Private Property Owners requested to monitor own land for invasions

Posted On Friday, 26 June 2015 10:53 Published by
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The City of Cape Town’s Anti Land Invasion Unit aims to curb and discourage land invasions by providing strategic and operational preventative and monitoring services within the bounderies of the City.



As such, the City has highlighted the rising problem of land invasions of privately owned property to SAPOA with the aim of assisting property owners to ensure that privately owned land is not illegally occupied.

The unit operates in conjunction with law enforcement, the South African Police Service (SAPS) and other organs to ensure that city and provincial land is not illegally occupied whereby the state loses its ability to develop the land for its intended use, however when the invasion threat is on private land, owners are alerted and the onus is on them to take action.

The City of Cape Town emphesised to SAPOA that private property owners have an obligation to constantly check that no illegal occupations take place on their land, to ensure that any attempt at a land invasion is immediately curbed.

Unlawful invasions of privately owned land must be reported to the courts without delay for an eviction order in terms of the Prevention of Illegal Eviction and Unlawful Occupation of Land Act, 1998.

 The City of Cape Town reports an increasing trend of land invaders targeting private property over the last 3 years, and notes that often private property owners do not have the means to prevent land invasions.

 A point of reference of a sustained land invasion is “Siqalo” informal settlement which was the first “blueprint” of persistent land invasion that relies on exhausting private and government capacity to fight off invaders and demolish structures. Another informal settlement, “Marikana” repeated this model.

In light of these “successful” land invasions, the City has become more pro-active about private property and can now act on all land invasions in the public interest (to avoid a range of subsequent problems as experienced with Siqalo and Marikana).

 It is however, still the responsibility of private land owners to constantly monitor their own properties. The SAPS is the private property owner’s first point of call when faced with a land invasion problem. The SAPS has authority to respond to trespassing complaints by removing trespassers from property, enforcing the PIE Act (Prevention of Illegal Eviction and Unauthorized Occupation of Land Act) by removing land invaders from property where they have erected structures without the consent of the property owner, arresting and charging offenders for transgressions and assisting the sheriff with eviction upon granting of the appropriate order.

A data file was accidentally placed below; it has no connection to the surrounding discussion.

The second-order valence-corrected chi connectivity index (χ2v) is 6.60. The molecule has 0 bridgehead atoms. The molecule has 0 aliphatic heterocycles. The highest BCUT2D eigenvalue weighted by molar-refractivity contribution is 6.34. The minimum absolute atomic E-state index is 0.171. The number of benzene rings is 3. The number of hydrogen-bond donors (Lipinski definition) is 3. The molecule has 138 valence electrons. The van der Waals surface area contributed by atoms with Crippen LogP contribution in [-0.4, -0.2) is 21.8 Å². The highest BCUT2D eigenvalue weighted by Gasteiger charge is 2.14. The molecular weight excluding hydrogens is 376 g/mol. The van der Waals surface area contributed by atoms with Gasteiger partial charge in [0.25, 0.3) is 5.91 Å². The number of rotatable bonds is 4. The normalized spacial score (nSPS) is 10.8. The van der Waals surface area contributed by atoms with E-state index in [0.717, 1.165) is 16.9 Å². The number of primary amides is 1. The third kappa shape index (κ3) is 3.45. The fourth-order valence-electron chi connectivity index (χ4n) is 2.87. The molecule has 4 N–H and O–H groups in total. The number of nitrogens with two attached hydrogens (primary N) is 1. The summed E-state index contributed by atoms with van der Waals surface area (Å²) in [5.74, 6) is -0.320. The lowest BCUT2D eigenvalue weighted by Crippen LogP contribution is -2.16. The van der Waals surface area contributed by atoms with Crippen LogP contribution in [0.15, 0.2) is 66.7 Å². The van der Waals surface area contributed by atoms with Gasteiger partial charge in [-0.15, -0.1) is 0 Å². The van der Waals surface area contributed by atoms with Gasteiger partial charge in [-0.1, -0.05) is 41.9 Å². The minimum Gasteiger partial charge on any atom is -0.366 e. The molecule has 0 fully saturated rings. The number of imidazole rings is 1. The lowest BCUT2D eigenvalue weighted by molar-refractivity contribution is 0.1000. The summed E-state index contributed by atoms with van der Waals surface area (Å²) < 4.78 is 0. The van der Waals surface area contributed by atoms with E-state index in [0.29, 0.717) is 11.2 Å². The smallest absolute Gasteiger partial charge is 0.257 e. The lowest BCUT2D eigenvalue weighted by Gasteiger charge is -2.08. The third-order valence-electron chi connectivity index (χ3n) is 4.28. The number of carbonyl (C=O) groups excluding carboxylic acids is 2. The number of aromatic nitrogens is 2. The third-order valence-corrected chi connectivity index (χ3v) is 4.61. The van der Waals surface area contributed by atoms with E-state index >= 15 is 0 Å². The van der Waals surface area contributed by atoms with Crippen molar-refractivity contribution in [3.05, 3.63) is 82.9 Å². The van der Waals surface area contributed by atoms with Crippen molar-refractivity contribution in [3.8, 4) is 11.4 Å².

Land owners can also request immediate assistance with preventing land invaders from building structures and demolishing unoccupied structures already built, protecting property, assets, contractors and staff, while preventing further invasion, vandalism and damage to property. In instances where the City becomes aware of potential invasions on private property, it will keep an eye on the property and alert owners of this information.

Where there is an attempted invasion, the City will have a visible presence in the area, inform owners and advise them to lay a trespassing charge, get an interdict (if owner is indigent, the City will get an interdict), get the interdict activated via the Sherriff of the Court and SAPS and get a Sherriff of the Court to post the interdict on site and serve it on invaders.

Then owners have to see to it that the SAPS assists Law Enforcement to remove pegs, dismentle structures and monitor land for re-invasion.

In order to fast track the process where the owner is not available to personally deal with the problem, it is imperative that owners have a contact person available to assist on their behalf, have a letter authorising proxy to act on behalf of owners and have a copy of the title deed at hand to prove ownership when approaching the SAPS.

Legal remedies available to owners include: 

  • Laying criminal charges of illegal trespassing
  • Applying for an interdict at the High Court to prevent further illegal invasions and/or illegal occupations
  • Applying to the court to evict illegal occupiers in terms of the PIE Act.

 To assist the City to fast-track the fight against land invasions, property owners are requested to register their properties with the City of Cape Town by contacting its call center with their erf numbers, the suburb name and the owner’s contact details or those of the person in charge of the property.

 The call center can be reached by dialing 107 from a landline or 080 022 5669 from a mobile phone. The call center is operational 24 hours a day, 7 days a week and is dedicated to owners with property within the boundaries of the City of Cape Town.


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